Sunup-to-sundown radio stations seek longer broadcast day

By , Staff writer of The Christian Science Monitor

When the sun comes up, KWOA Radio -- "the Voice of Agriculture" in Worthington, Minn. -- begins its broadcast day. For roughly the next two hours -- or until 8 o'clock -- the station is authorized to use a mere 148 watts of power. After 8, however, there is a major transformation. It then reaches out with 1,000 watts, giving listeners for miles around a steady flow of local news, weather conditions, farming information, and market reports -- common stock as well as livestock. The format seems to work; KWOA has been on the air in rural southern Minnesota for nearly 36 years.

But like 2,300 other AM radio stations from Maine to California, KWOA must signoff at sunset, abandoning the dial to larger and more powerful stations in distant cities like Minneapolis or Des Moines, Iowa.

Some of these are the clear-channel type, whose signals travel hundreds of miles and dominate the nighttime airwaves, even though much of the news and information they broadcast is oriented toward their home cities.

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This is a sore point with the Daytime Broadcasters Association, which represents stations like KWOA and is pushing the federal government to be allowed longer operating hours. Specifically, the group wants permission to stay on the air for four additional hours a day, especially in the winter months when sunset comes early.

James Wychor, general manager of the Worthington station and president of the Daytime Broadcasters Association, says these stations represent a majority of the 4,500 licensed AM facilities in the United States.

Yet, he goes on: "Our calculations are that there are 46 million Americans with no local nighttime radio service."

Some 600 US communities have only local daytime AM service, Mr Wychor says.

The FCC began restricting some stations to daytime hours in the 1940s, when radio experienced explosive growth.

The daytime broadcasters point to the results of a survey they commissioned to back up the argument for longer hours.

The poll, conducted last month in two small and widely separated Tennessee towns, found that an overwhelming majority of respondents do not listen at night to the dominant AM station in their area: WSM in Nashville. Listeners said they preferred various FM all-music stations to the clearchannel giants as long as their local AM stations had to go off the air at sunset.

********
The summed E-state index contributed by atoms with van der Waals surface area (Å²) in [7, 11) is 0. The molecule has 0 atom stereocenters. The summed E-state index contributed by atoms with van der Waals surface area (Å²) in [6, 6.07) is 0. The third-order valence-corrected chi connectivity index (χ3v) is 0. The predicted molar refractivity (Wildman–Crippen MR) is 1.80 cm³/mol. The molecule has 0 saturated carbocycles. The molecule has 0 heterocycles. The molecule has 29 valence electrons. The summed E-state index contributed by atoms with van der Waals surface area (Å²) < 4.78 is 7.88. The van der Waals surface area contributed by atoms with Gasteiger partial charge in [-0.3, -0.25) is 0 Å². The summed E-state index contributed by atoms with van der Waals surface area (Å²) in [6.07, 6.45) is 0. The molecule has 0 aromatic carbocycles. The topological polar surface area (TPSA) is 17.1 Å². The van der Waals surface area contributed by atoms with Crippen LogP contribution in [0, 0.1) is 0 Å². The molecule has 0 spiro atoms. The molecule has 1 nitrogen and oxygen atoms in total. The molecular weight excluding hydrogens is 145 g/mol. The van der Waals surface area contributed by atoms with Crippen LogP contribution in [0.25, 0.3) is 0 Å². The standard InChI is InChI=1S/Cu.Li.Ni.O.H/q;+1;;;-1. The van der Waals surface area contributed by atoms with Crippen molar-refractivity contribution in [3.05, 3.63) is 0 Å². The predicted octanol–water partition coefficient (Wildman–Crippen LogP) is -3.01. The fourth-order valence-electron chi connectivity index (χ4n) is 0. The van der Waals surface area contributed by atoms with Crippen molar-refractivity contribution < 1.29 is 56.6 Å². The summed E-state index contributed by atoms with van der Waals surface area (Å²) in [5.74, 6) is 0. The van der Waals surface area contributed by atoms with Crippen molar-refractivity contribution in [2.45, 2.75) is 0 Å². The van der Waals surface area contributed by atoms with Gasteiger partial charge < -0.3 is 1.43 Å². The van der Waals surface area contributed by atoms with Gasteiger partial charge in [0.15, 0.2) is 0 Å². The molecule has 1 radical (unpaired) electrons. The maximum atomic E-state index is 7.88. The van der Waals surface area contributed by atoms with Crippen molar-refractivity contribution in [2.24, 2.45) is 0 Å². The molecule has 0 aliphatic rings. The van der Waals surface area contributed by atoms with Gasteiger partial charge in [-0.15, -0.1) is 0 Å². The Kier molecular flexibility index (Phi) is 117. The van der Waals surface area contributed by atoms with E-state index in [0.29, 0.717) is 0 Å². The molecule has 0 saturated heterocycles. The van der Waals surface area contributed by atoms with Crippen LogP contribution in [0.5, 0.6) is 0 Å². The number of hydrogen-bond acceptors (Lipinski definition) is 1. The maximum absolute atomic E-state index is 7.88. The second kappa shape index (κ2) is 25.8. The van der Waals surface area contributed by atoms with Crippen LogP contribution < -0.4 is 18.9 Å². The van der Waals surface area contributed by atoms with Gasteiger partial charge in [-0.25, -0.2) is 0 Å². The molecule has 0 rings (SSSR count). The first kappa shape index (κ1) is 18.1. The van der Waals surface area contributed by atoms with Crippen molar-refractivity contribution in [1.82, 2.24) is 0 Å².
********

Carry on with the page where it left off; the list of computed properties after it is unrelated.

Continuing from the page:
The "daytimers have influential support for their cause. The National Association of Broadcasters, says media relations director Rory Wilcox, "favors extended hours as long as this doesn't interfere with existing service.

"In rural areas, oftentimes, there's not much of a selection," Ms. Wilcox continues. "And if a station chooses to run the local weather report or crop prices and has to be off the air at sunset, obviously the listeners lose something."

Even in urban areas daytimer fans often lose out. If sunset comes at or before "drive time," when commuters are heading home from work, their favorite stations may already be off their air.

The daytimer group hs been lobbying for support of a bill introduced by US Rep. Vin Weber (R) of Minnesota that would compel the Federal Communications Commission (FCC) to grant the extended hours.

"Anyone can see the reasonableness of it," says Mr. Weber's administrative assistant, Len Swinehart. "When 4 o'clock comes in the winter, you're off the air."

Yet, he maintains, it is during the off-air hours that listeners -- especially in rural areas -- need to know what local weather and road conditions are, as well as whether schools will be open.

In fact, the Weber bill may not be necessary even if it passes both houses of Congress. The FCC already is proposing a rules change to enable the stations to broadcast longer.

Assistant FCC policy and rules division chief Wilson LaFollette says the agency is giving the proposed change "expedited treatment," and a ruling ought to be made by July or August -- in time for next winter.

But Mr. LaFollette cautions that the US first needs to conclude an agreement with Canada to protect stations in the latter country from having their frequencies interfered with by those on the US side of the border. A similar agreement exists with Mexico.

Not everyone thinks extended hours would be a good idea. Russ Eagan, the attorney for the Clear Channel Broadcasting Service, the trade organization for the powerful nighttime stations, says his group has formally notified the FCC of its opposition.

"Not that it's going to drive us to the poorhouse," Mr. Eagan says. "But it would deprive at least 26 million people of their access to our service."

If the daytimers win extra hours, Eagan argues, it will be at the expense of each other in some areas where there is little separation of frequencies.

Still, says Mr. Wychor: "We think the matter of democracy on the dial is in our favor. The time has come."

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